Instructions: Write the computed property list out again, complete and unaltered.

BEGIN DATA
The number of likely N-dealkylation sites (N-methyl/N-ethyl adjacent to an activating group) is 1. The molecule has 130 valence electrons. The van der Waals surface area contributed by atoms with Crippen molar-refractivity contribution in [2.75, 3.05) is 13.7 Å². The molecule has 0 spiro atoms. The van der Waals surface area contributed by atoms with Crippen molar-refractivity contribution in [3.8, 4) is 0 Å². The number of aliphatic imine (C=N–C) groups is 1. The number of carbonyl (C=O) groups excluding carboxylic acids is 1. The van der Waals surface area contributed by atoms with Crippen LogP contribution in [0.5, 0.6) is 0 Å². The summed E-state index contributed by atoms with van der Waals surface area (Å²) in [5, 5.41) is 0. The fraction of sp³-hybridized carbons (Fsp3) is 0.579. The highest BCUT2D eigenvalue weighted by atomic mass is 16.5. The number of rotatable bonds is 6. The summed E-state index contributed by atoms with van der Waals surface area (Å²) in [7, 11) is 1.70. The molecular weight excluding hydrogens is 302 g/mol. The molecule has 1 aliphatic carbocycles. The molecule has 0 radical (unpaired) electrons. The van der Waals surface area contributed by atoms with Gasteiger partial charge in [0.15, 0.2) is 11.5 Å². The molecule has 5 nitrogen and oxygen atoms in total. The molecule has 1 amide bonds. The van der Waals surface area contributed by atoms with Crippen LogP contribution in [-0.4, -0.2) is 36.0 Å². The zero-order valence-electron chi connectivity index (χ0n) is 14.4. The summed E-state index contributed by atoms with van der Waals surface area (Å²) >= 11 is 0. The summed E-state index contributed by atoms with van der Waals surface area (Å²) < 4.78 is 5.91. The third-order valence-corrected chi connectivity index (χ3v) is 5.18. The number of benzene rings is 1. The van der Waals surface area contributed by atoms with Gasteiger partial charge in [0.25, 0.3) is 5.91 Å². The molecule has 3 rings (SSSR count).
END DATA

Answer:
The number of likely N-dealkylation sites (N-methyl/N-ethyl adjacent to an activating group) is 1. The molecule has 130 valence electrons. The van der Waals surface area contributed by atoms with Crippen molar-refractivity contribution in [2.75, 3.05) is 13.7 Å². The molecule has 0 spiro atoms. The van der Waals surface area contributed by atoms with Crippen molar-refractivity contribution in [3.8, 4) is 0 Å². The number of aliphatic imine (C=N–C) groups is 1. The number of carbonyl (C=O) groups excluding carboxylic acids is 1. The van der Waals surface area contributed by atoms with Crippen LogP contribution in [0.5, 0.6) is 0 Å². The summed E-state index contributed by atoms with van der Waals surface area (Å²) in [5, 5.41) is 0. The fraction of sp³-hybridized carbons (Fsp3) is 0.579. The highest BCUT2D eigenvalue weighted by atomic mass is 16.5. The number of rotatable bonds is 6. The summed E-state index contributed by atoms with van der Waals surface area (Å²) in [7, 11) is 1.70. The molecular weight excluding hydrogens is 302 g/mol. The molecule has 1 aliphatic carbocycles. The molecule has 0 radical (unpaired) electrons. The van der Waals surface area contributed by atoms with Gasteiger partial charge in [0.15, 0.2) is 11.5 Å². The molecule has 5 nitrogen and oxygen atoms in total. The molecule has 1 amide bonds. The van der Waals surface area contributed by atoms with Crippen LogP contribution in [-0.4, -0.2) is 36.0 Å². The zero-order valence-electron chi connectivity index (χ0n) is 14.4. The summed E-state index contributed by atoms with van der Waals surface area (Å²) >= 11 is 0. The summed E-state index contributed by atoms with van der Waals surface area (Å²) < 4.78 is 5.91. The third-order valence-corrected chi connectivity index (χ3v) is 5.18. The number of benzene rings is 1. The van der Waals surface area contributed by atoms with Gasteiger partial charge in [0.25, 0.3) is 5.91 Å². The molecule has 3 rings (SSSR count).